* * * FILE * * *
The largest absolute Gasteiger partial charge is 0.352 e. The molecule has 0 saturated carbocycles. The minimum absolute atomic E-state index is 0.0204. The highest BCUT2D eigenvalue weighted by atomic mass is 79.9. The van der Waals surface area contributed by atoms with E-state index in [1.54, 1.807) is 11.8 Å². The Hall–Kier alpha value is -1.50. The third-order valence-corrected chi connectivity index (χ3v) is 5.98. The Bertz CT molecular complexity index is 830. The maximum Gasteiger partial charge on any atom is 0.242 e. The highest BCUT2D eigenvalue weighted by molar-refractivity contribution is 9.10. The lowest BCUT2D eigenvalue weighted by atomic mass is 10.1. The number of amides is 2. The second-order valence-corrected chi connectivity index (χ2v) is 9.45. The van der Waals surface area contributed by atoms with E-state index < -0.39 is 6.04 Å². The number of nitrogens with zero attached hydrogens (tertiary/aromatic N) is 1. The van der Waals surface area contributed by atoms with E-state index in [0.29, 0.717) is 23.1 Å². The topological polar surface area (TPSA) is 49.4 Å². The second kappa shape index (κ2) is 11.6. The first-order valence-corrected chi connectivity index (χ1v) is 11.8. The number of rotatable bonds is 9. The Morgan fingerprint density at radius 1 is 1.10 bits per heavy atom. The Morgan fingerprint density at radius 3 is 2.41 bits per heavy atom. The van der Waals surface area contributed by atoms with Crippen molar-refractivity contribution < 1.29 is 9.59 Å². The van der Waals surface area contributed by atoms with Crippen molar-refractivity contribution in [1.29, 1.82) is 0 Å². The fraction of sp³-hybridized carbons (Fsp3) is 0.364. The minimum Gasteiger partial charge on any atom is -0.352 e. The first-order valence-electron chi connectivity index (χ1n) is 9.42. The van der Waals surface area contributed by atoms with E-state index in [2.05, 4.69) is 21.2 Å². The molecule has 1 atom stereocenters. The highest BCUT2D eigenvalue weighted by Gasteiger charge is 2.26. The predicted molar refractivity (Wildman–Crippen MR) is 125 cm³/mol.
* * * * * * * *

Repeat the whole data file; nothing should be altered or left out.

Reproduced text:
The largest absolute Gasteiger partial charge is 0.352 e. The molecule has 0 saturated carbocycles. The minimum absolute atomic E-state index is 0.0204. The highest BCUT2D eigenvalue weighted by atomic mass is 79.9. The van der Waals surface area contributed by atoms with E-state index in [1.54, 1.807) is 11.8 Å². The Hall–Kier alpha value is -1.50. The third-order valence-corrected chi connectivity index (χ3v) is 5.98. The Bertz CT molecular complexity index is 830. The maximum Gasteiger partial charge on any atom is 0.242 e. The highest BCUT2D eigenvalue weighted by molar-refractivity contribution is 9.10. The lowest BCUT2D eigenvalue weighted by atomic mass is 10.1. The number of amides is 2. The second-order valence-corrected chi connectivity index (χ2v) is 9.45. The van der Waals surface area contributed by atoms with E-state index < -0.39 is 6.04 Å². The number of nitrogens with zero attached hydrogens (tertiary/aromatic N) is 1. The van der Waals surface area contributed by atoms with E-state index in [0.29, 0.717) is 23.1 Å². The topological polar surface area (TPSA) is 49.4 Å². The second kappa shape index (κ2) is 11.6. The first-order valence-corrected chi connectivity index (χ1v) is 11.8. The number of rotatable bonds is 9. The Morgan fingerprint density at radius 1 is 1.10 bits per heavy atom. The Morgan fingerprint density at radius 3 is 2.41 bits per heavy atom. The van der Waals surface area contributed by atoms with Crippen molar-refractivity contribution < 1.29 is 9.59 Å². The van der Waals surface area contributed by atoms with Crippen molar-refractivity contribution in [1.29, 1.82) is 0 Å². The fraction of sp³-hybridized carbons (Fsp3) is 0.364. The minimum Gasteiger partial charge on any atom is -0.352 e. The first-order valence-electron chi connectivity index (χ1n) is 9.42. The van der Waals surface area contributed by atoms with E-state index in [2.05, 4.69) is 21.2 Å². The molecule has 1 atom stereocenters. The highest BCUT2D eigenvalue weighted by Gasteiger charge is 2.26. The predicted molar refractivity (Wildman–Crippen MR) is 125 cm³/mol.